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Lawsuits over Non-ADA-Compliant ATMs Persist
Monday, December 29, 2014 6:15 AM

Required ATM Features for Visually Impaired Members Still Missing

By Roger Nettie

When credit unions are notified—or worse, sued—because their ATMs aren’t properly accessible to visually impaired people, the credit unions usually have one of two reasons for the non-compliant machines:

  • We’ve upgraded our ATMs, and we thought they were fully compliant with Americans with Disabilities Act (ADA) requirements now.
  • We’re in the process of upgrading our ATMs to be ADA compliant, and we’re following a written plan we had in place by the March 15, 2012, deadline.

This well-intentioned but incorrect reasoning is partly why class-action lawsuits related to the ADA’s accessibility requirements persist in our industry, more than two years after the mandatory implementation date.

A mistake some credit unions have made is assuming that a new or upgraded machine was ADA compliant because they believe the manufacturer and/or installer said it was. Even if the hardware has all the necessary capabilities, you still need to confirm that the accessibility features are enabled and stay in working order.

If you’re still in the process of converting your ATMs for ADA compliance, the fact that you have a written plan to complete the process won’t protect you from lawsuits in most cases. It’s time to make completing the conversions a higher priority.

Take These Steps toward ADA-Compliant ATMs

  • Include ADA compliance in routine ATM inspections at the same time you’re checking them for security concerns, foreign devices such as skimmers, fee disclosers, and funds availability. Machines should be physically inspected at least once per month. The inspector should always bring headphones or ear buds to check that the audio jack is working.
  • Use a checklist to document your inspection so you don’t miss any key functions that a visually impaired user might need. Consider taking a photo to make the documentation even stronger.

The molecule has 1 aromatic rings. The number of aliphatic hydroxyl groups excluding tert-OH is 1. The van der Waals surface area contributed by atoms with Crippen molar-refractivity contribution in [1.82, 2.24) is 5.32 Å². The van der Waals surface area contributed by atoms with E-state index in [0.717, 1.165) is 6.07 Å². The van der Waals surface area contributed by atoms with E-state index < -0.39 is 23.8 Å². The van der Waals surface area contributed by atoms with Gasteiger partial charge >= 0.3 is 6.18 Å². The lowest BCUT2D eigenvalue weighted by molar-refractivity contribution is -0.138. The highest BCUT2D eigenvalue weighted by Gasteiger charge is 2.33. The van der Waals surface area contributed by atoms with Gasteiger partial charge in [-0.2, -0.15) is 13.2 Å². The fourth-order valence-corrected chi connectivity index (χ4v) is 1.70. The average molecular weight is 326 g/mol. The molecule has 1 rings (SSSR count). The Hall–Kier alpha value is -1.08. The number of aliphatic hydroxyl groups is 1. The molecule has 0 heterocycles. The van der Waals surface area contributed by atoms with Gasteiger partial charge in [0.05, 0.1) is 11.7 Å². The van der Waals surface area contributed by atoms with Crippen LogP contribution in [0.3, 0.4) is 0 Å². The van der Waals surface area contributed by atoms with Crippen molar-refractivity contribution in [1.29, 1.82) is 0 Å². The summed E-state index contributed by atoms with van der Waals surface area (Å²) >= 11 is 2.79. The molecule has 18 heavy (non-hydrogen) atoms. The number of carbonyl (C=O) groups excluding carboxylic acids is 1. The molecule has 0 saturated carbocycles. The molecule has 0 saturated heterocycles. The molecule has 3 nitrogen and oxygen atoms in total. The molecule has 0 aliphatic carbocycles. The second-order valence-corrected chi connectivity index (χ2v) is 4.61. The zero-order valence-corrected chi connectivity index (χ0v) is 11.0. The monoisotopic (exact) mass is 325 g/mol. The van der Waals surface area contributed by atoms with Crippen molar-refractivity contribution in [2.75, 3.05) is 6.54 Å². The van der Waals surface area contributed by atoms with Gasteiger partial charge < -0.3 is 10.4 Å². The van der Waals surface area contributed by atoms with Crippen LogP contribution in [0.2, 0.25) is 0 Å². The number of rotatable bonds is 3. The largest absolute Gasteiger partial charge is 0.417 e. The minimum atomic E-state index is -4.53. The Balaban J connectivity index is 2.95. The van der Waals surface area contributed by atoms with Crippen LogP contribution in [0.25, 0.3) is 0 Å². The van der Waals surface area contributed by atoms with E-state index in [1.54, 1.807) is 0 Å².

• Look for these common ADA compliance issues:
    • The voice activation feature doesn’t work.
    • Lack of privacy features. For example, the screen should go blank when the user activates the speech function, so nobody can look over the user’s shoulder and see private information.
    • The headphone jack is broken or isn’t enabled.
    • No volume control.
    • No repeat/interrupt function.
    • No sticker with Braille instructions.
    • Function keys don’t have raised symbols.


Make sure your visually impaired members can safely and easily use your ATMs. It’s not only good service; it protects you from potentially expensive and embarrassing litigation.

For More Information
CUNA Mutual Group’s Credit Union Protection customers have access to Protection Resource Center resources, including:

Checklist: ATM Inspections
Webinar: ATM Risks – What You Don’t Know Can Hurt You
RISK Alert: ATMs and the Americans with Disabilities Act (ADA) GET IN COMPLIANCE NOW; ATMs and ADA. Upgrade? Unplugged? Or, Understand Your Assumed Risk?

© CUNA Mutual Group 2014, All Rights Reserved.


Roger Nettie is a senior risk management consultant for CUNA Mutual Group. Reach him at

Insurance products offered to credit unions are underwritten by CUMIS Insurance Society, Inc., a member of the CUNA Mutual Group. CUNA Mutual Group does not provide any warranties or guarantees with respect to the performance of services by any vendor, and is not liable for any products or services purchased from any vendor by any credit union. Each credit union is ultimately responsible for determining the products and services that it may require, selecting the vendor that best meets the credit union’s needs and contracting directly with that vendor.